PERFORMANCE: As mentioned, the 1.5-liter turbocharged and intercooled four cylinder engine in the upper trim levels of the new CR-V is meant to sip fuel while providing useful power. Honda discovers torque! It’s a modern high-tech power unit, featuring lightweight aluminum alloy construction, dual overhead cams actuating four valves per cylinder with variable phasing of both intake and exhaust for optimum efficiency, direct fuel injection for further efficiency, and intercooled turbocharging for yet more efficiency. Efficiency meaning clean power on a minimal amount of fuel — unleaded regular in this case. It’s related to the turbo engine found in some new Civics, but has a lower compression ratio and higher boost from a revised turbocharger. The result is 190 horsepower (at 5600 rpm), with 179 lb-ft of torque from 2000 through 5000 rpm. The Civic turbo has 174 hp and 162 lb-ft. It matches well to the CVT, with everything computer-controlled and three different driving modes. The normal default works well enough, with Econ for fuel-sipping (lower revs and less throttle response) and Sport for when you want to get there, with quicker throttle response and revs kept higher. Any “turbo lag” felt is more likely from the transmission, and it’s never a problem given the mission of the CR-V. It’s not an Si or Type R… That said, it’s quick enough to deal with traffic and even when kept mostly in Sport mode and off of long boring highway stretches, as during my week, frugal with fuel. If my 28 mpg average was a bit lower than the EPA estimates, I wasn’t driving for fuel economy.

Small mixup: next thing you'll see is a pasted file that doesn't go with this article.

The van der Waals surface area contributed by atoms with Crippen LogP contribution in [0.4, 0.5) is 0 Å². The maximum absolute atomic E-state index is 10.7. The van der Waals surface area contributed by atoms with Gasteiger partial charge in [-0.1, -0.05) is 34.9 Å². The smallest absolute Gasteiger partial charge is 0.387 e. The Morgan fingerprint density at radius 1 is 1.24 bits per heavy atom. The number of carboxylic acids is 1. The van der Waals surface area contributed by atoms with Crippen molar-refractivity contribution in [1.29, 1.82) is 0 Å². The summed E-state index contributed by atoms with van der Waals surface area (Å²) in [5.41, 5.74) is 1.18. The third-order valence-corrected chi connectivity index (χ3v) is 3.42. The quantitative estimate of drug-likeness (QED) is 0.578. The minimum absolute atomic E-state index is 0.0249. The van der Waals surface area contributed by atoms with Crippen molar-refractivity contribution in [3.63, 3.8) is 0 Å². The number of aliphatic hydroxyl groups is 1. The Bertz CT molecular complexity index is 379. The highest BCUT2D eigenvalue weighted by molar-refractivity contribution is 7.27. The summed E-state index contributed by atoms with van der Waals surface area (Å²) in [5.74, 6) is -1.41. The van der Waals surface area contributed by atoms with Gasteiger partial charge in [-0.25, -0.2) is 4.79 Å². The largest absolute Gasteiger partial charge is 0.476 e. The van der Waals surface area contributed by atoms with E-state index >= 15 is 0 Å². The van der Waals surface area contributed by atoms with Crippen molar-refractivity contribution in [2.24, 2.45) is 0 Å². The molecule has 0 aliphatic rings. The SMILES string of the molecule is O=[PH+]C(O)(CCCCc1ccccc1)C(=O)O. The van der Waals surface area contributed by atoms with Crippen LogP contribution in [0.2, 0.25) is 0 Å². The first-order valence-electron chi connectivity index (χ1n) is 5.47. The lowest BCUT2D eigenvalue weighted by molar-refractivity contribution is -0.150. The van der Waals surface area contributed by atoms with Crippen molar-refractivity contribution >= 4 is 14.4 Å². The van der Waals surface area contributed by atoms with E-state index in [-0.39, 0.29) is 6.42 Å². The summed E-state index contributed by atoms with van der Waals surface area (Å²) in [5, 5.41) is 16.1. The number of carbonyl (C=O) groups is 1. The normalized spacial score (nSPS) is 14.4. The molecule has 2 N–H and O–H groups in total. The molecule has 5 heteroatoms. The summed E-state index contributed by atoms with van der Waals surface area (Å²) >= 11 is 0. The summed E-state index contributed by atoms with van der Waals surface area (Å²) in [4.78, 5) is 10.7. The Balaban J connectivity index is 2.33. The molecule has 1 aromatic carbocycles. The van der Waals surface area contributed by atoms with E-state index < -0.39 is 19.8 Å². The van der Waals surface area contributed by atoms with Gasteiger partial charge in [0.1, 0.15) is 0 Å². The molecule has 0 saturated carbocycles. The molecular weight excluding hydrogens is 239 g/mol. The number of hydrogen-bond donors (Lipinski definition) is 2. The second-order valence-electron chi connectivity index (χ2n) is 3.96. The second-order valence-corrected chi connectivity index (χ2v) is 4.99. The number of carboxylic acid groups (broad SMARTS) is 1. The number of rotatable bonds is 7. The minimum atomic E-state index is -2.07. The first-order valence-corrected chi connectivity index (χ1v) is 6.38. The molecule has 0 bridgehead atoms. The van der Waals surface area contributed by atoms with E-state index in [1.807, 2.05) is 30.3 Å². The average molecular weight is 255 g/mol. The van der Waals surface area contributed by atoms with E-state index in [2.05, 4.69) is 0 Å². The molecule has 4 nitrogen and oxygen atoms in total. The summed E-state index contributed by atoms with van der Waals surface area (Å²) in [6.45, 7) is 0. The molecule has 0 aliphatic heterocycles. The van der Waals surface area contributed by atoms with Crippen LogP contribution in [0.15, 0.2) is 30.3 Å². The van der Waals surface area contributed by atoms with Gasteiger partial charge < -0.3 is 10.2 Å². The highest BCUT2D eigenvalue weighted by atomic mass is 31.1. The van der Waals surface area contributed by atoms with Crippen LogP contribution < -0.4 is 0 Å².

CONCLUSIONS: Major changes to chassis and powertrain keep Honda’s ever-popular CR-V compact crossover at the head of the class.


2017 Honda CR-V 1.5T AWD Touring

Base Price $ 33,695

Price As Tested $ 34,595

Engine Type turbocharged and intercooled DOHC 16-valve inline 4-cylinder with variable valve lift and cam phasing and direct fuel injection

Engine Size 1.5 liters / 91 cu. in.

Horsepower 190 @ 5600 rpm

Torque (lb-ft) 179 @ 2000-5000 rpm

Transmission CVT

Wheelbase / Length 104.7 in. / 180.6 in.

Curb Weight 3512 lbs.

Pounds Per Horsepower 18.5

Fuel Capacity 14 gal.

Fuel Requirement 87 octane unleaded regular gasoline

Tires 235/60R18 103H m+s Hankook Kinergy GT

Brakes, front/rear vented disc / solid disc, ABS, EBD, BA standard

Suspension, front/rear independent MacPherson strut / independent multi-link

Ground Clearance 8.2 inches

Drivetrain transverse front engine, automatic all-wheel drive


EPA Fuel Economy - miles per gallon city / highway / observed 29 / 33 / 28

0 to 60 mph 7.6 sec

Towing Capacity 1500 lbs.


Destination Charge $ 900